If you missed the last post, you can catch up here.

So I imagine what went through Dale and Laura Vallard’s head when they got the news that they were picked to be our parents was probably something like, “Hell yea! Kids!” These guys were so hyped to be parents, ya’ll don’t even understand.

Laura must have read all kinds of books about parenting because I don’t know how else she would have thought to have a potty calendar. Marie was at the age where they were trying to get her to stop using a diaper, so Laura put a calendar next to the toilet and put a shiny star on the days that Marie didn’t poo her pants and would put a frownie face on the days that she did. One day I had to go, so I walked into the bathroom to see Marie sitting in the tub smiling. Not caring at all for either of our privacy, I dropped my drawers and plopped down. I kinda tried to play with Marie as I peed, but she didn’t want to play – she just wanted to smile. I leave the bathroom as Laura is walking back in to finish bath time. She inhaled sharply, picked Marie up, and started hooting immediately. I say hooting because I genuinely don’t know what other word to use to describe the noise – there weren’t any words, just a jumble of angry vowels. Curiosity piqued, I poke my head in to see what was going on. Marie , still smiling, had been sitting there next to me, pooping in the tub! Laura was so mad, she finished washing Marie (and the tub), took a sharpie, and blacked out the whole day on the calendar, muttering “Bad, bad, bad!” in her central Illinois accent.

They took us on all kinds of adventures with them to the state capitol building, to The Arch in St. Louis, to Cardinal’s Stadium, to museums, to Baskin-Robbins, and other places. I really cannot emphasize enough how happy these two were. Of course, we were also ecstatic to have parents who really wanted us.

You don’t really learn a lot in first grade, so my parents didn’t focus much on me academically, but Shane and Laurel were in third grade and were learning their math facts and multiplication tables. I remember this because they must not have been picking it up well enough, for Dale was always getting frustrated with Shane for not understanding multiplication. On weekdays, his voice boomed off the walls in the kitchen where they worked as he tried flash cards and extracurricular assignments to try to drill knowledge into his son’s head. I swear Shane is still traumatized about math to this day.

Holidays were kind of a big deal around here, so we always got new dresses for things like Easter, Christmas, whatever, and of course they were always matching.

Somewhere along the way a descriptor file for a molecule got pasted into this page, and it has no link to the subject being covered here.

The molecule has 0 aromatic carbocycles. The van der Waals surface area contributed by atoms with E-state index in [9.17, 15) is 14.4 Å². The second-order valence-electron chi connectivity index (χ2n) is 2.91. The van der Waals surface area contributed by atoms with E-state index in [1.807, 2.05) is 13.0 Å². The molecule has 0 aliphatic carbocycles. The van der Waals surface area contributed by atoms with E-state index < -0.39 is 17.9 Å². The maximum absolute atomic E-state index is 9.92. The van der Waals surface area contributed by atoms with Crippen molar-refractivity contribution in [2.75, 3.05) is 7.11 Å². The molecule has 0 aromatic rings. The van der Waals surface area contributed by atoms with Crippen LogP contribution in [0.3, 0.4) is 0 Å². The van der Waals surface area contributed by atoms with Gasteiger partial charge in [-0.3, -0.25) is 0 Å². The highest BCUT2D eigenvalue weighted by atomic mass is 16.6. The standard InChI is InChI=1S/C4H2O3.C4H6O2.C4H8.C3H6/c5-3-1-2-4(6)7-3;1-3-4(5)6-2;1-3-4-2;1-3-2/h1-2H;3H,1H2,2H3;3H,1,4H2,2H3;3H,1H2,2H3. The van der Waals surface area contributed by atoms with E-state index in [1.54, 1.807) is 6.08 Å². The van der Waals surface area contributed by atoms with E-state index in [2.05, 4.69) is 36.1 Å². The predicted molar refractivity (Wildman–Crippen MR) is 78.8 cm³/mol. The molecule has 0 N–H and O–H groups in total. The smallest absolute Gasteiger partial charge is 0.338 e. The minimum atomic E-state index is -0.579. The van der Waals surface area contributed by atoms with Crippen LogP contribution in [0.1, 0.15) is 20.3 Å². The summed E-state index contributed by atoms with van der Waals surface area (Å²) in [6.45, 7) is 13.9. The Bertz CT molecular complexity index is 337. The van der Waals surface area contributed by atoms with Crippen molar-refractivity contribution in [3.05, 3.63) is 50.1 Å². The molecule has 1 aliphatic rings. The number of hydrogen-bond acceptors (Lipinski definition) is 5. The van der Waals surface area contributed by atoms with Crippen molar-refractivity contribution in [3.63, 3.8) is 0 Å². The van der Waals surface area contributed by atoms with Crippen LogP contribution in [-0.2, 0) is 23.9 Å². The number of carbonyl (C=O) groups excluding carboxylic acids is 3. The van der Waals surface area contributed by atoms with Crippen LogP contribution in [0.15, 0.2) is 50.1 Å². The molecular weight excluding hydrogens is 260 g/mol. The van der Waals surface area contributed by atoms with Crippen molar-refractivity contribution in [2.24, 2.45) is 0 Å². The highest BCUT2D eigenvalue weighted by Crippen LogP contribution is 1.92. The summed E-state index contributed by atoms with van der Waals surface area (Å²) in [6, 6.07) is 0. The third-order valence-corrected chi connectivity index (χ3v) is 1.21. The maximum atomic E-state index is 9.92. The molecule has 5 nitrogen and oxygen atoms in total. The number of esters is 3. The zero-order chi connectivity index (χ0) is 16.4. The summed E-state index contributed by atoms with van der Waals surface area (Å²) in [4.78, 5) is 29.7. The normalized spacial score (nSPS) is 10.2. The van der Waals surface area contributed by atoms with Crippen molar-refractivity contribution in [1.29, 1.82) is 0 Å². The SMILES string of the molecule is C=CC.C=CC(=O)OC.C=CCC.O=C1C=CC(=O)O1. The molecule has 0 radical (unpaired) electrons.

Let’s talk about Christmas for a sec. When we lived with Tyler, he didn’t really do things like “buy presents” or “decorate”, but he did read us Bible verses by candle light. Whether the candle light was out of necessity or for emphasis, I’m not sure. Considering we used news papers on the kitchen floor in lieu of a dining table, the former wouldn’t be a far stretch. Anyway, so the Christmas I remember with him, he took us to his sister’s house and she loved her kid, so she bought lots of presents, and told us we each had a few too! Filled with excitement, we woke up on Christmas morning and headed groggy-eyed to the tree only to find that ALL OF THE PRESENTS HAD BEEN OPENED ALREADY. Our cousin had apparently thought all of the gifts were hers, so she opened everything. Her mom reasoned that there was no way of telling which presents were whose (really, lady??), so her daughter kept everything. Now, that year I reeeeeeally wanted princess shoes. Lo and behold, little witch unwrapped a pair that fit me perfectly. I begged and begged to be able to keep them and even reasoned that Santa must have gotten them for me because look how well they fit!!! Alas, it wasn’t meant to be. My aunt said it wouldn’t be fair to my cousin to take her presents from her, so that year we went home empty-handed and heavy hearted. Looking back from my new perspective as a logical, mature 24-year-old, I am still of the opinion that she’s a total biotch.

So compared to that Christmas, I could have gotten a bowl of spaghetti and been happy as a clam. The Vallards took us to the Christmas party at the Children’s Home. I think the presents were from the Angel Tree stands you see at the mall that time of year, or some similar organization because they were marked not by name but by sex and age. So Santa would hand you a gift that said like, Girl 9 months, or Boy 15, which was still magical because how does he know how old you are?? As you can see below, I could barely contain my excitement and had to be physically restrained. This year I got a Barbie kitchen that quickly became my favorite gift ever. If you ever participate in an Angel Tree or other affiliation, please do put your heart in it because guys, that was my best Christmas ever. I can’t explain how much that plastic little chicken meant to me.

When we got home, Dale and Laura had also bought us a plethora of gifts including little robot dogs, American Girl Dolls, Legos, and much, much more. We then made the tour-de-families and got gifts at our cousins’ Christmases and were always included at Easter and other get-togethers.

Finally, we were settling in to our new family, calling them Mom and Dad, and all was going so well until…



One thought on “YEAR SEVEN

Leave a Reply

Fill in your details below or click an icon to log in: Logo

You are commenting using your account. Log Out /  Change )

Google photo

You are commenting using your Google account. Log Out /  Change )

Twitter picture

You are commenting using your Twitter account. Log Out /  Change )

Facebook photo

You are commenting using your Facebook account. Log Out /  Change )

Connecting to %s